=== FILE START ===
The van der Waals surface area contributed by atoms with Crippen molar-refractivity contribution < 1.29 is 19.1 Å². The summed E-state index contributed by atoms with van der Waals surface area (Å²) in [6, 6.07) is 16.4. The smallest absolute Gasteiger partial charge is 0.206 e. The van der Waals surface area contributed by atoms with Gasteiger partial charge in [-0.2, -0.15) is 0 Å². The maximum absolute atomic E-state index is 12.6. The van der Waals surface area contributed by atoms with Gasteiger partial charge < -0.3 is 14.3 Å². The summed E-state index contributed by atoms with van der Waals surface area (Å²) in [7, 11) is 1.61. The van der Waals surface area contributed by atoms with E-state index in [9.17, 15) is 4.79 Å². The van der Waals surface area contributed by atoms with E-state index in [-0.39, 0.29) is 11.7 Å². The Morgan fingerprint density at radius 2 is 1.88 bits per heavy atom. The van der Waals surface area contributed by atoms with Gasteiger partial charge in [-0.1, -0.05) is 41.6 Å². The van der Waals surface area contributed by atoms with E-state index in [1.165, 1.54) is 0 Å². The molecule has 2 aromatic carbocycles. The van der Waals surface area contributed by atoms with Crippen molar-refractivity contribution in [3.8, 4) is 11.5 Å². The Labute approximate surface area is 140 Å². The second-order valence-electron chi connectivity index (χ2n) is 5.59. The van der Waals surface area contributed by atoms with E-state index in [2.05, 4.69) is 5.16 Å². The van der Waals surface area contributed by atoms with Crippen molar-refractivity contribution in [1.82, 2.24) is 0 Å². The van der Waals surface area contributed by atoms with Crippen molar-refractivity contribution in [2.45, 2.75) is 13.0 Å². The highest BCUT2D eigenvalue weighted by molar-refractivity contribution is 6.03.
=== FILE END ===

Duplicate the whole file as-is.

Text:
The van der Waals surface area contributed by atoms with Crippen molar-refractivity contribution < 1.29 is 19.1 Å². The summed E-state index contributed by atoms with van der Waals surface area (Å²) in [6, 6.07) is 16.4. The smallest absolute Gasteiger partial charge is 0.206 e. The van der Waals surface area contributed by atoms with Gasteiger partial charge in [-0.2, -0.15) is 0 Å². The maximum absolute atomic E-state index is 12.6. The van der Waals surface area contributed by atoms with Gasteiger partial charge < -0.3 is 14.3 Å². The summed E-state index contributed by atoms with van der Waals surface area (Å²) in [7, 11) is 1.61. The van der Waals surface area contributed by atoms with E-state index in [9.17, 15) is 4.79 Å². The van der Waals surface area contributed by atoms with E-state index in [-0.39, 0.29) is 11.7 Å². The Morgan fingerprint density at radius 2 is 1.88 bits per heavy atom. The van der Waals surface area contributed by atoms with Gasteiger partial charge in [-0.1, -0.05) is 41.6 Å². The van der Waals surface area contributed by atoms with E-state index in [1.165, 1.54) is 0 Å². The molecule has 2 aromatic carbocycles. The van der Waals surface area contributed by atoms with Crippen molar-refractivity contribution in [3.8, 4) is 11.5 Å². The Labute approximate surface area is 140 Å². The second-order valence-electron chi connectivity index (χ2n) is 5.59. The van der Waals surface area contributed by atoms with E-state index in [2.05, 4.69) is 5.16 Å². The van der Waals surface area contributed by atoms with Crippen molar-refractivity contribution in [1.82, 2.24) is 0 Å². The van der Waals surface area contributed by atoms with Crippen molar-refractivity contribution in [2.45, 2.75) is 13.0 Å². The highest BCUT2D eigenvalue weighted by molar-refractivity contribution is 6.03.